Canadian independent Valeura Energy is evaluating the new platforms and potentially also floating facilities that could be required to expand production at its Wassana oilfield offshore Thailand after a recent successful appraisal drilling campaign.

Valeura is remapping the field to integrate the new data from the drilling campaign and anticipates the results will yield an increase in its volumetric estimates.

Preliminary analysis indicates that an additional approximately 20 production well targets are now potentially viable within the reservoir section appraised by these two wells.

In light of this upside potential, the operator has begun the concept selection phase of a project to expand the development of the Wassana field, which could boost production and extend the field life beyond 2030.

Valeura envisages this will involve deploying additional wellhead and oil processing structures to be used as a higher-capacity production hub than is currently available through the existing mobile production facility.

“This is an excellent outcome for the Wassana field and a demonstration of our team’s ability to uncover further value-adding subsurface opportunities,” Valeura chief executive Sean Guest said.

“As a result of a thorough review of the asset, we are now facing several opportunities to increase the scale of the Wassana field, and see the potential for further reserves development, increased production and an extension of the field’s economic life well into the 2030s.”

He added that the Wassana is shaping up to deliver much more than its original expectations — a characteristic that is consistent with the ultimate recovery Valeura is achieving at its other Gulf of Thailand fields.

Floater incidents

In July, Valeura suspended production at its Wassana field to undertake a review of safety and operating practices of the field’s third-party owned and operated floating storage and offloading vessel.

Wassana is exploited via wellhead platforms tied back to the MT Jaka Taruba FSO and was producing 2400 barrels per day of oil when output was stopped in early July after the second safety incident in just three months.

In early July the FSO had hit the field’s catenary anchor leg mooring (Calm) buoy, while in April there had been a similar clash between the third-party owned floater and the buoy.

As a result of this review, Valeura and the FSO’s owner have opted to select a new subcontractor to operate the floater going forward and are working together to formalise the engagement.

Valeura said it intends to implement a phased transition plan resulting in production resuming in the fourth quarter of this year.

“We are also making good strides toward resuming production operations at the field, which prior to the suspension, accounted for approximately 10% of our total aggregate production,” Guest added.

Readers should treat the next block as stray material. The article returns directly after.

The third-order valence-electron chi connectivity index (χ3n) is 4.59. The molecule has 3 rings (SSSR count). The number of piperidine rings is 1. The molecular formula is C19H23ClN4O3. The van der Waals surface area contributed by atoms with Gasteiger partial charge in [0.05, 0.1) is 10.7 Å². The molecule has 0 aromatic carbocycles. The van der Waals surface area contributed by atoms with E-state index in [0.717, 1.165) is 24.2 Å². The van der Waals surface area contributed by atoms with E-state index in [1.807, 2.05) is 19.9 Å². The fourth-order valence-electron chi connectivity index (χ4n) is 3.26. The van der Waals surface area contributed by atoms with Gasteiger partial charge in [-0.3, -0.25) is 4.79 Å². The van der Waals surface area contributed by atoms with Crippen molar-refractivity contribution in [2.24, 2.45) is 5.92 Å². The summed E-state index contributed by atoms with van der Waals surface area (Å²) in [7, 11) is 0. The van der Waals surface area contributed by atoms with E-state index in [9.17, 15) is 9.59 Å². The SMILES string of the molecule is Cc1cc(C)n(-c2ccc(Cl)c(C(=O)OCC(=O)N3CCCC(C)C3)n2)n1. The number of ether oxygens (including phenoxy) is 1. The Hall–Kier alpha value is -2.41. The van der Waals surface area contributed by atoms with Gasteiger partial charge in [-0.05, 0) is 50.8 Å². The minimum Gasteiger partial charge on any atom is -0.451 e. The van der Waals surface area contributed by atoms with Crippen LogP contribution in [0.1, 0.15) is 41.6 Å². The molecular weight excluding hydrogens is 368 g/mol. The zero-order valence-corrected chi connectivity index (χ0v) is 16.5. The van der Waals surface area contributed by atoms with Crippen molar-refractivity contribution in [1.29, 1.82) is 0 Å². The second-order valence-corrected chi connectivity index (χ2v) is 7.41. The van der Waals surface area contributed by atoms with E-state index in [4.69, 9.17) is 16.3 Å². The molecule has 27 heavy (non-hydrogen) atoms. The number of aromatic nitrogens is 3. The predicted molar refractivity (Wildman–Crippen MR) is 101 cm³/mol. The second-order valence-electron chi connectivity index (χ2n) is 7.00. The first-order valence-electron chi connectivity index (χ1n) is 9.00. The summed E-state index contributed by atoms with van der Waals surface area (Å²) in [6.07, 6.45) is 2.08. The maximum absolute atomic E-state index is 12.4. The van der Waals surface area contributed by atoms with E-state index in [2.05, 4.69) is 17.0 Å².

“We look forward to restarting under conditions that fit with our high standards for health, safety, and environmental responsibility.”

Appraisal details

Valeura recently drilled two successful appraisal wells targeting deeper reservoir sections on the flanks of the Wassana oilfield.

The A28 and A28-ST1 wells respectively confirmed 72 feet and 75 feet of net oil pay and confirmed the presence of oil deeper than had been previously proven.

The two appraisal wells were designed to test for suspected additional oil accumulations in Wassana’s Tertiary clastic section.

Both wells targeted the deeper portions of the reservoir section. which holds most of the remaining underdeveloped oil reservoirs in the field.

Valeura noted that the appraisal programme was driven by an oil-water contact in this section not having yet been penetrated, implying potential for additional down-dip oil volumes. Also, recently reprocessed 3D seismic data suggested upside in a thickening of the reservoir section in the targeted locations.

“Both wells were successful in fulfilling these objectives and we believe the well results indicate the potential for substantial further development of the field, which could yield an increase in production and a significant extension of the field’s economic life,” the operator said.

The first well, A28, was drilled in the main producing fault block of the field, downdip of existing production wells and encountered 72 feet of net oil pay.

While previous reserves estimates were based on a demonstrated oil-down-to depth of 5517 feet true vertical depth subsea (TVDSS), the new well confirmed the presence of oil down to at least 5594 feet TVDSS, exceeding Valeura’s expectations for the vertical extent of the oil column.

Also, the well encountered a thicker package of reservoir sands and new oil-filled sands that have not been previously developed.

The second well, A28-ST1, was drilled to confirm the presence of oil in an untested area south of the main producing part of the Wassana field. The well encountered 75 feet of net oil pay, proving the presence of oil in this undeveloped area.

The drilling rig has since mobilised to Valeura’s Jasmine oilfield where it is commencing a four-well programme comprising two production wells and two appraisal wells to support additional production well drilling in 2024.

After the programme at Jasmine, the rig is scheduled return to the Nong Yao oilfield, also in the Gulf of Thailand, for a five-well infill drilling campaign.

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